A cultural landmark is removed, a community reacts

A few months ago, I wrote this post celebrating the charming grassroots curatorial project thriving on a sidewalk along Duke Street (across from Landmark Mall) in Alexandria, Virginia. I called it the ‘uncurated’ Christmas tree, not because its free-form curation was confined to a Christmas theme (in fact, the decorations changed periodically to reflect the season and were frequently multi-themed), but because it reminded me of my childhood Christmas trees: eclectic, vibrantly disorganized, and organically co-created. The tree was part of my cultural landscape, something that made me feel connected to my neighborhood.

This evening, my husband and I were driving to dinner and were stunned to see that the tree, once growing through the sidewalk and adorned with a random assortment of eye-catching ephemera, had been removed. In its place was a community memorial with notes, candles, even a framed photograph. Comments on Reddit (RIP Duke Street Tree) suggest the tree was likely removed by the City in response to complaints about the tree beginning to encroach on traffic.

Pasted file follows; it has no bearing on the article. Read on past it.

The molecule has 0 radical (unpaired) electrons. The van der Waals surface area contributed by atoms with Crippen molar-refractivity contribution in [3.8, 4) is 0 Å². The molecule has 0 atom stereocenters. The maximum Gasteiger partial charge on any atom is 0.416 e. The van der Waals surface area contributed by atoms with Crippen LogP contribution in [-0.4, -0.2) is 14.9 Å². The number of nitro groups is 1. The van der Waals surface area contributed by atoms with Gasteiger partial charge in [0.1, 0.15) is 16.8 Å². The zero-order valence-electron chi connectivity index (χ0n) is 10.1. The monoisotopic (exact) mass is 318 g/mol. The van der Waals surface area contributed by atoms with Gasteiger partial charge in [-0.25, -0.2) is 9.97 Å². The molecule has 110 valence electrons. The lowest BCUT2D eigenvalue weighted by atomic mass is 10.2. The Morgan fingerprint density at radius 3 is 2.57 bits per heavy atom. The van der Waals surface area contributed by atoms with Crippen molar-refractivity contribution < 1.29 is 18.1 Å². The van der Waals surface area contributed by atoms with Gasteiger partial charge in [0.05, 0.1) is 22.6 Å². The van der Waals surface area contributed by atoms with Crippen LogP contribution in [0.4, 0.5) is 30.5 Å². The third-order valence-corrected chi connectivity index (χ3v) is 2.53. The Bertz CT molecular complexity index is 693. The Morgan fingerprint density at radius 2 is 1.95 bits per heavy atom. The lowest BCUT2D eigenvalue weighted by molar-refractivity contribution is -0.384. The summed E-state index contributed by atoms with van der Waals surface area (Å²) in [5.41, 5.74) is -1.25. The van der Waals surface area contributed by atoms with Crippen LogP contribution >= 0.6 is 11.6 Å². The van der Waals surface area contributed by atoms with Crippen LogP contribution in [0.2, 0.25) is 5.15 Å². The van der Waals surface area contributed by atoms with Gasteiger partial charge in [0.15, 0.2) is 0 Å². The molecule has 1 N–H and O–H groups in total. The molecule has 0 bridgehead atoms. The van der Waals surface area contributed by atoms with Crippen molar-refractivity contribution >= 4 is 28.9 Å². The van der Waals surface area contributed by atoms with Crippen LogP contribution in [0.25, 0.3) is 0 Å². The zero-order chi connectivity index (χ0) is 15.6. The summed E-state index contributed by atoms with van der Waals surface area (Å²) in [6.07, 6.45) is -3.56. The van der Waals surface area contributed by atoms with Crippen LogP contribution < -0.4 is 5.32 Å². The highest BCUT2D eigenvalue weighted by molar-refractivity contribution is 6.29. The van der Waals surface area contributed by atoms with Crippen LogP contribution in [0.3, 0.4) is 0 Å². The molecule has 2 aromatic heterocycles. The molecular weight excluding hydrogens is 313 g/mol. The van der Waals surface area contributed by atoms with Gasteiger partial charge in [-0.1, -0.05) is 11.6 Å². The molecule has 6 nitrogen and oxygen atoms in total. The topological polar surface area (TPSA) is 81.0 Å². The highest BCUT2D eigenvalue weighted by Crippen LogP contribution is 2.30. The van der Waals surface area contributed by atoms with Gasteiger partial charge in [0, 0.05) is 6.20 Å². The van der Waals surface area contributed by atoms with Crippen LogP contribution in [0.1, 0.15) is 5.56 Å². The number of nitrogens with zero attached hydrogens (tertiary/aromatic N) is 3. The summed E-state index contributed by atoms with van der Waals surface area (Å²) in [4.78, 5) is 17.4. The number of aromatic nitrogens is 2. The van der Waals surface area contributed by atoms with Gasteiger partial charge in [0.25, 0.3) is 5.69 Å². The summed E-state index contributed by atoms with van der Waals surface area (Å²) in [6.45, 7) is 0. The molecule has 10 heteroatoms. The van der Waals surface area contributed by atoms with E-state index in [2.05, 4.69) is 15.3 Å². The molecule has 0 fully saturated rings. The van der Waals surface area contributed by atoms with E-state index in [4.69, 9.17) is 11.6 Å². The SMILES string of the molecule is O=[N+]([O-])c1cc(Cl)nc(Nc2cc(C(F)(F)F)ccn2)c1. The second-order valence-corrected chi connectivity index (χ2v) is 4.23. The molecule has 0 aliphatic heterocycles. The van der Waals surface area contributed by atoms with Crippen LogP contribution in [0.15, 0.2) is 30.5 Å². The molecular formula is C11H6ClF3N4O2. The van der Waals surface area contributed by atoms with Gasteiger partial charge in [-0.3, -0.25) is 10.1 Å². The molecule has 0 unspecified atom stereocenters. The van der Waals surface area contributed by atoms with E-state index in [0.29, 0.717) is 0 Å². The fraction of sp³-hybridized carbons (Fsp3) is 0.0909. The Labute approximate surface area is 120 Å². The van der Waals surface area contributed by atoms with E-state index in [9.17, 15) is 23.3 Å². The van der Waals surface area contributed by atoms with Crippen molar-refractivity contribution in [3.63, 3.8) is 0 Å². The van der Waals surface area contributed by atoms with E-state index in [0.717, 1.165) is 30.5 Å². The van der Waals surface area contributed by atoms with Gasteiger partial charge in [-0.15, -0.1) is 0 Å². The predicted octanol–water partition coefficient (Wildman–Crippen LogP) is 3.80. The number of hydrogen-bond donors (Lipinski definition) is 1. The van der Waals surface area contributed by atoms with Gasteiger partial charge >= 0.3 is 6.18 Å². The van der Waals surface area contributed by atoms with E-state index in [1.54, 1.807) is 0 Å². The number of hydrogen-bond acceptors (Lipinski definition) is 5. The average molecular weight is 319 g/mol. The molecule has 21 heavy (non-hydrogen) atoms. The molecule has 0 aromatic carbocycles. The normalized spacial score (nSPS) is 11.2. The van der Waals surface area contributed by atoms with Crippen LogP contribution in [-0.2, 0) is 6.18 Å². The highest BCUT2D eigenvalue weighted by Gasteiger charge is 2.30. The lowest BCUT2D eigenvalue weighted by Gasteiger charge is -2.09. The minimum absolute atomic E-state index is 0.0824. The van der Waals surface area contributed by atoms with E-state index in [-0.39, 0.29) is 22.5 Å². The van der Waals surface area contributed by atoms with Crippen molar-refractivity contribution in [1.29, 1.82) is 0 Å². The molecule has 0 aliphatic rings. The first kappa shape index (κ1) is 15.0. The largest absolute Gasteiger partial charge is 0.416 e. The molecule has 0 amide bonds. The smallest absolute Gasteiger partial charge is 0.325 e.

The strength of feeling aroused by the removal of this mundane yet wonderful community cultural landmark is humorously heartwarming, and reminds me that grassroots cultural projects are truly valued and celebrated. The knowledge that one or more people were decorating and protecting that tree clearly gave others the feeling that something in their community was being cared for and nurtured (see the notes written on the sign). My husband recalled that the construction project from a week or two ago had navigated around the tree, the workers apparently sensing that it warranted protection and veneration.

Now the tree is gone and the impassioned outrage (expressed on Reddit and in our car on the ride home from dinner) is all at once sad, sweet, and a little ridiculous, but it’s also an encouraging sign for those who hope that art, culture, and place can build community in unexpected ways and that valuable projects can begin not just within cultural institutions, but at a community level (and perhaps grow with support from the institutions).

3 thoughts on “A cultural landmark is removed, a community reacts

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